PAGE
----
Thursday, August 18, 2011

High-Speed Rail Safety

High-Speed Rail Train Collision in China
-- Report: at Least 39 Killed, 192 injured
(Excerpt) "This photo taken on July 24, 2011 shows workers clearing wreckage of mangled carriages after a Chinese high-speed train (bold text emphasis added) derailed when it was hit from behind by another express late on July 23 in the town of Shuangyu near the city of Wenzhou, in eastern China’s Zhejiang province.
A torrent of outrage over a deadly high-speed train (bold text emphasis added) accident grew further on the Chinese Internet Tuesday, reflecting the mounting challenge China’s leaders face in managing opinion of their governance among an increasingly wired and demanding public."
Source: WSJ - China Real Time Report
One commenter (@ the article) said of this High-Speed Rail situation:
"People shouldn’t be moved by mob hysteria and demagoguery. The train is a good metaphor for China’s development which has been very fast. The people with hatred in their hearts want to derail China’s development. Once in a while there are mistakes and setbacks, these people will get all excited. But China will move forward, and these people will be disappointed and angry most of the time." -- PC Man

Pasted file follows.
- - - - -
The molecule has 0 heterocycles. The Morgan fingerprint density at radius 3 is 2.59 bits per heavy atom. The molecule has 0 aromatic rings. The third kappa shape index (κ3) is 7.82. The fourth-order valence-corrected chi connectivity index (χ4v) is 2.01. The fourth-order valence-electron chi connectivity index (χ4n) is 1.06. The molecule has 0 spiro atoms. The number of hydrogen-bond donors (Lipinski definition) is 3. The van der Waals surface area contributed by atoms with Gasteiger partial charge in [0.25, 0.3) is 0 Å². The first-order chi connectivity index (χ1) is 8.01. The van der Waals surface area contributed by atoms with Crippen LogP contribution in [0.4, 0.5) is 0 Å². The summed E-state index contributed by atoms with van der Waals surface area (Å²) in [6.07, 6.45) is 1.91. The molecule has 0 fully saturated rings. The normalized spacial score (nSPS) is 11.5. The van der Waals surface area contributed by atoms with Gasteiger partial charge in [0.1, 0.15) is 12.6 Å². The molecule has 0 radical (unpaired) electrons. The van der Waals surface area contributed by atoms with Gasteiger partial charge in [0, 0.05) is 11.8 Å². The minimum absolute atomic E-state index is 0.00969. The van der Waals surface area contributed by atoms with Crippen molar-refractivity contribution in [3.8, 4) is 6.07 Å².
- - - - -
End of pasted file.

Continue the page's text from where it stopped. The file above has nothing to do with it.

China to Suspend High-Speed Rail Development
Premier Wen of China also indicated,
(Excerpt) " ... 'high-speed rail (bold text emphasis added) trains should operate at slower speeds at their earlier stage of operation.' Earlier this year, the Ministry of Railways slowed all trains to a maximum speed of ... 186 miles per hour and many trains that were to operate at that speed were slowed to ... 155 miles per hour. At the time, reports indicated that the slower speeds were to lower operating costs so that fares could be reduced. Concerns had been raised about the much higher fares on the new trains and the cancellation of many conventional trains, which had much lower fares."
Question For Blog Readers
When you consider all private and public modes of transportation, is the unfortunate death and injury toll in this accident between two high-speed rail (HSR) trains in China statistically significant to you personally? Would the accumulated deaths and injuries worldwide from HSR train accidents cause you not to use HSR trains?

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